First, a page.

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Museo Rosenbach - Zarathustra CD (album) cover

ZARATHUSTRA

Museo Rosenbach

 

Rock Progressivo Italiano

4.29 | 553 ratings

From Progarchives.com, the ultimate progressive rock music website

James Lee
Special Collaborator
Honorary Collaborator
4 stars Here's another gem from the annals of 70s Italian prog- this time with a slightly grittier feel. Despite the symphonic structures and accents, this is a notably heavy album for the time; I suppose you could call them the DEEP PURPLE of Italian prog.

The title song is broken up into distinct movements, all of which feature excellent transitions, pacing, and stylistic continuity. One of my favorite prog (and classical) intro styles is to slowly build into a grand opening theme- "L'ultimo uomo" does a nice variation of that, then drops into a beautiful mellow verse for a while. Just when you think it's safe, here come the fuzzy guitars and big Hammond organ that characterize much of the album. "Il re di teri" makes the atmosphere a bit more eerie with a reverb-drenched piano and a Mello solo over organ and tremolo guitar before launching into a rocking section. "Al di la..." gets even heavier, with chanted vocals over a fuzzed-out backing. "Superuomo" has some chilling electric piano sounds and the fastest tempo on the album, which then fades out completely to be replaced by an increasingly heavy martial theme- the first in a series of permutations featuring organ and fuzz guitar leads. The conclusion, "Il tempio delle clessidre" reminds me quite a bit of the climax of PINK FLOYD's "Echoes".

"Degli uomini" is more CRIMSON-sounding (down to the faint mellotron whine in the background), but with more blues-rock style in the guitar (not unlike Fripp's solo on VDGG's "The Emperor in His War Room"). It's quite good but seems to simply trail off after the vocals come in.

"Della natura" gives us more of the same, with a little Mellotron (using the same tapes as Wakeman on "Siberian Khatru", in a more ambient way). There's some explosive keyboard and guitar work, verging on fusion territory. The tremolo electric piano is shiveringly effective, like a restrained Ray Manzarek, although the scatting vocal refrain is a bit disturbing. The finale of the song picks up the pieces and wraps it up with another FLOYD type climax.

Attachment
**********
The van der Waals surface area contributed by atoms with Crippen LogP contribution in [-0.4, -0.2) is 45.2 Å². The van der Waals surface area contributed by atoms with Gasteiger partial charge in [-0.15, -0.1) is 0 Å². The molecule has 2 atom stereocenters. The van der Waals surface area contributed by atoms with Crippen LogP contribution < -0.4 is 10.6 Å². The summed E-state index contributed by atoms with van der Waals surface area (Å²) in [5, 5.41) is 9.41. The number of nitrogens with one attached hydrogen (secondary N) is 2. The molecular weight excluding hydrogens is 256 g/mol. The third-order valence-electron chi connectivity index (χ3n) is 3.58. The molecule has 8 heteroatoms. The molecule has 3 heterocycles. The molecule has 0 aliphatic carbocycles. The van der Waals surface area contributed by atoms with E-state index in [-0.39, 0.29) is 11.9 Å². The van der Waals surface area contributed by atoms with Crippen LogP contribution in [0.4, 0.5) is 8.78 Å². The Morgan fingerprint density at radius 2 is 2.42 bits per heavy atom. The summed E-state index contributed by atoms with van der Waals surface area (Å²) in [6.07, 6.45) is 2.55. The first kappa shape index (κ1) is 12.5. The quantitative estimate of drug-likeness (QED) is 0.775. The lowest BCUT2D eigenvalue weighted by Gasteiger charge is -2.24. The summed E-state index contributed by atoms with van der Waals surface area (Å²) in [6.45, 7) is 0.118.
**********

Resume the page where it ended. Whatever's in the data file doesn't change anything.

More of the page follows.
"Dell'Eterno Ritorno" is almost SABBATH-heavy at times, but also contains some nice flute sounds- actually not a million miles from moments on "Aqualung", even though the flutes here are simulated. There's even some rare acoustic guitars on this track, but they are buried a bit in the mix. Galifi gets to let loose a bit near the end, and the ragged vocal works well. The rolling conclusion sounds a little tacked-on, though.

This is a grittier sound than most of the 70s italian proggers, and not just because the production was a bit murky; Stefano Lupo Galifi is a less operatic, more natural singer and the guitars have more of a blues rock sound- as heavy as CRIMSON but played in a funkier way, with a thick fuzztone that approaches Brian May's sound. The organ is the main focus, a big cathedral sound here and a dirty B3 lead there; the playing is great on all the keyboard parts ( the ambient electrics being my favorite). The band's sound is fairly constant from beginning to end- no odd stylistic changes, just the occasional reverb- soaked quiet segment to increase tension. The downside is that the band's sound can wear on you just a little by the end of the album, and their transitions sometimes lack cohesiveness. But if you're a fan of harder-edged 70s prog with plenty of tasty moments like me, you'll have no problem.

James Lee | 4/5 |

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